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Department of Labor Rule Rescissions Are on the Rise

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The Department of Labor (DOL) has recently issued a number of proposed rulemakings, which serve the sole purpose of rescinding prior rules or regulations. After the delayed appointment of a Secretary of Labor, it appears the Trump Administration is making efforts to revoke a number of Obama-era rules that may not have been so employer friendly.

Tip Pooling

In late July 2017, the DOL announced its intention to reverse regulations enacted in 2011 under the Obama Administration, restricting the ability of employers who do not take a tip credit to implement tip pooling. This is good news for employers, particularly restaurants, who wish to use tip pooling as a way to increase the wages of their non-tipped staff.

While the DOL takes steps to rescind the 2011 Rule, it issued a non-enforcement policy regarding the 2011 Regulation. The 2011 Rule says that tips are the property of the employee and may not be kept by the employer or distributed to other workers even if the employer does not take a tip credit and pays all employees, even tipped employees, at least full minimum wage.

Since the 2011 Rule's publication, the Rule has been analyzed by several courts, resulting in a split among the Circuits regarding its validity, which is an issue that is now before the United States Supreme Court. While the DOL has announced that it will take action to rescind the 2011 Rule, this will take time: the DOL will have to issue a Notice of Proposed Rulemaking and solicit comments from the public. Such a notice was expected to be published in August, but has not yet been issued. Employers should continue to act with caution in the handling of employee tips until the DOL has acted; remember that individuals can still seek to enforce the regulations through private lawsuits and some state laws will still impose similar prohibitions on tip pools.

Persuader Rule

In June 2017, the DOL published a Notice of Proposed Rulemaking and proposed to rescind its prior March 2016 Rule interpreting the "advise" exemption to the reporting requirements under the Labor-Management Reporting and Disclosure Act (LMRDA). The LMRDA generally requires unions and employers to report certain arrangements and agreements with consultants or other organizations with the purpose of persuading employees either to exercise or not exercise the right to unionize. The March 2016 Rule more narrowly interpreted what constituted advice and was exempt from the reporting requirements.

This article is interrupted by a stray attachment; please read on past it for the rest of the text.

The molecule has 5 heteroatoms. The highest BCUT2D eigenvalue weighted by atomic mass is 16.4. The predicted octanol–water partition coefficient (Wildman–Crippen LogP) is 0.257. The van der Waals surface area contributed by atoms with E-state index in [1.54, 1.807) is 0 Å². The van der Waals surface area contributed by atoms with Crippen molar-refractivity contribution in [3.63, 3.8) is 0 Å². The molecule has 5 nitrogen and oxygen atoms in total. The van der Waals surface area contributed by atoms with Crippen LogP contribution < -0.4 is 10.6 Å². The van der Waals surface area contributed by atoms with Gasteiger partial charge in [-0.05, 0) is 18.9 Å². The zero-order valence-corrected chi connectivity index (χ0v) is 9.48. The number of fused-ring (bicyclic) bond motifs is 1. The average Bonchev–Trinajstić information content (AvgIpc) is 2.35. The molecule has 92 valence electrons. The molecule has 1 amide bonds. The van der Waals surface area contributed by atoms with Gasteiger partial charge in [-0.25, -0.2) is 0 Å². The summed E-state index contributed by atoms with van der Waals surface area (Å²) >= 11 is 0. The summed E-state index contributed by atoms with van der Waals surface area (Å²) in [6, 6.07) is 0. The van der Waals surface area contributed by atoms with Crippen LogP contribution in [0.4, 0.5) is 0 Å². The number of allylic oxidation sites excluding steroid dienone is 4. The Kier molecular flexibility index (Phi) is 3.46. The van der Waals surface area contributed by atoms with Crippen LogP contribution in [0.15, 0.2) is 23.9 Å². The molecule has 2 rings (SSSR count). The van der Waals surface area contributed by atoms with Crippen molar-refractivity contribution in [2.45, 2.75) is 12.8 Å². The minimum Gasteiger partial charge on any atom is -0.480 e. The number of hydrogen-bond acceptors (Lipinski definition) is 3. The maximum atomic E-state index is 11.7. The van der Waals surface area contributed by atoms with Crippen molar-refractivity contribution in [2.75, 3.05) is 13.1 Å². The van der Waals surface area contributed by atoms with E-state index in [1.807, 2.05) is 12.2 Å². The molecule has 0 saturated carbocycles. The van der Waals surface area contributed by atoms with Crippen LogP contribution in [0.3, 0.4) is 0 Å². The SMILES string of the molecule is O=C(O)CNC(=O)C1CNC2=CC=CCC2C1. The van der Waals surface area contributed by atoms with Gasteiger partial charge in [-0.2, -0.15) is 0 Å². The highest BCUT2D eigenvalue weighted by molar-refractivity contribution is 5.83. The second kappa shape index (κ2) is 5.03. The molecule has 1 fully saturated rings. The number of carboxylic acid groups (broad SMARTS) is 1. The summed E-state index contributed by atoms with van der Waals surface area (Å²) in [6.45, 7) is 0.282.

In November 2016, the U.S. District Court for the Northern District of Texas issued a nationwide permanent injunction continuing its preliminary injunction against the enforcement of the rule. This injunction was imposed before the new rule was ever implemented, and therefore the rescission of the rule will have little effect on the current reporting requirements with the injunction still in place. According to the DOL, the proposed rescission is part of the DOL's "continuing effort to fairly effectuate the reporting requirements of the LMRDA." Due to the injunction, the rescission of the March 2016 Rule will likely have little effect on employers.

Drug Testing for Unemployment Compensation

Also on the chopping block this year was an August 2016 Rule pertaining to states' rights to impose drug testing requirements on applicants for unemployment benefits through state programs. In August 2016, the DOL issued a final rule that restricted the instances in which state unemployment insurance programs could have drug testing carried out as a prerequisite to the provision of unemployment benefits. The rule attempted to define "occupations" under the Middle Class Tax Relief and Job Relief Act of 2012, which set forth the limited circumstances when states were permitted to impose drug testing as an eligibility requirement for jobless benefits. Those limited circumstances included when the applicant for benefits was terminated from his prior job for unlawful use of controlled substance, or when the only suitable work available to the applicant was in an occupation that regularly conducted drug testing.

Congress passed a joint resolution disapproving the rule and President Trump signed the same into law on March 31, 2017. Following the rescission of this rule, the DOL, through acting Secretary of Labor Ed Hugler, indicated that it supported the nullification and looks forward to "examining additional flexibilities for states relative to the drug testing of persons seeking unemployment benefits." For now, states no longer have the authority to drug test applicants based on the criteria under the 2012 law, but it appears that the DOL intends to expand the prior rule and its definition of "occupations."

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